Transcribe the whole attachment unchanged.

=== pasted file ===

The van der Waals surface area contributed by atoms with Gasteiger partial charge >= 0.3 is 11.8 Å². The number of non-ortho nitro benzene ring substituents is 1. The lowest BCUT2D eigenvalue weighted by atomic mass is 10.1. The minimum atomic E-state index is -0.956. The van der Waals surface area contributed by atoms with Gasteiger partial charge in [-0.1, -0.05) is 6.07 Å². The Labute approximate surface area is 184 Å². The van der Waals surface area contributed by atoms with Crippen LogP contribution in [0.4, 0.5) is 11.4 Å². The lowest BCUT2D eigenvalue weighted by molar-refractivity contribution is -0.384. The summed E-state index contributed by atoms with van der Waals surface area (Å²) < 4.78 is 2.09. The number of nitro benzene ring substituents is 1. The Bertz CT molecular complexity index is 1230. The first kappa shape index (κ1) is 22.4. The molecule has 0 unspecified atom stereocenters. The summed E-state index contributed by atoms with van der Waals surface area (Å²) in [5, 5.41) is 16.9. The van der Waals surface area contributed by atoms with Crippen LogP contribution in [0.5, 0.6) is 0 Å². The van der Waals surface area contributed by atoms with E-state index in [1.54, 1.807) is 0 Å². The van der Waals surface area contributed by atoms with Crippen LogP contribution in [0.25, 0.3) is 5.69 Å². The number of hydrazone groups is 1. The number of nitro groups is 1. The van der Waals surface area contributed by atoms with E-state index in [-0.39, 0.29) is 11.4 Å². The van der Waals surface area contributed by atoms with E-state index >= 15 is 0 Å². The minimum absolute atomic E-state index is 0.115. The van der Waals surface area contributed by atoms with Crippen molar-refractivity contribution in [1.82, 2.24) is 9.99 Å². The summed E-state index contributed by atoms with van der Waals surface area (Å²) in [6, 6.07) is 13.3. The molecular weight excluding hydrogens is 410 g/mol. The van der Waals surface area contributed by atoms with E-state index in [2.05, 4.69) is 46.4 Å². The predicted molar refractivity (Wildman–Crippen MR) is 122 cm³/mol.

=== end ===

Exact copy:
The van der Waals surface area contributed by atoms with Gasteiger partial charge >= 0.3 is 11.8 Å². The number of non-ortho nitro benzene ring substituents is 1. The lowest BCUT2D eigenvalue weighted by atomic mass is 10.1. The minimum atomic E-state index is -0.956. The van der Waals surface area contributed by atoms with Gasteiger partial charge in [-0.1, -0.05) is 6.07 Å². The Labute approximate surface area is 184 Å². The van der Waals surface area contributed by atoms with Crippen LogP contribution in [0.4, 0.5) is 11.4 Å². The lowest BCUT2D eigenvalue weighted by molar-refractivity contribution is -0.384. The summed E-state index contributed by atoms with van der Waals surface area (Å²) < 4.78 is 2.09. The number of nitro benzene ring substituents is 1. The Bertz CT molecular complexity index is 1230. The first kappa shape index (κ1) is 22.4. The molecule has 0 unspecified atom stereocenters. The summed E-state index contributed by atoms with van der Waals surface area (Å²) in [5, 5.41) is 16.9. The van der Waals surface area contributed by atoms with Crippen LogP contribution in [0.5, 0.6) is 0 Å². The van der Waals surface area contributed by atoms with E-state index in [1.54, 1.807) is 0 Å². The van der Waals surface area contributed by atoms with Crippen LogP contribution in [0.25, 0.3) is 5.69 Å². The number of hydrazone groups is 1. The number of nitro groups is 1. The van der Waals surface area contributed by atoms with E-state index in [-0.39, 0.29) is 11.4 Å². The van der Waals surface area contributed by atoms with E-state index >= 15 is 0 Å². The minimum absolute atomic E-state index is 0.115. The van der Waals surface area contributed by atoms with Crippen molar-refractivity contribution in [1.82, 2.24) is 9.99 Å². The summed E-state index contributed by atoms with van der Waals surface area (Å²) in [6, 6.07) is 13.3. The molecular weight excluding hydrogens is 410 g/mol. The van der Waals surface area contributed by atoms with E-state index in [2.05, 4.69) is 46.4 Å². The predicted molar refractivity (Wildman–Crippen MR) is 122 cm³/mol.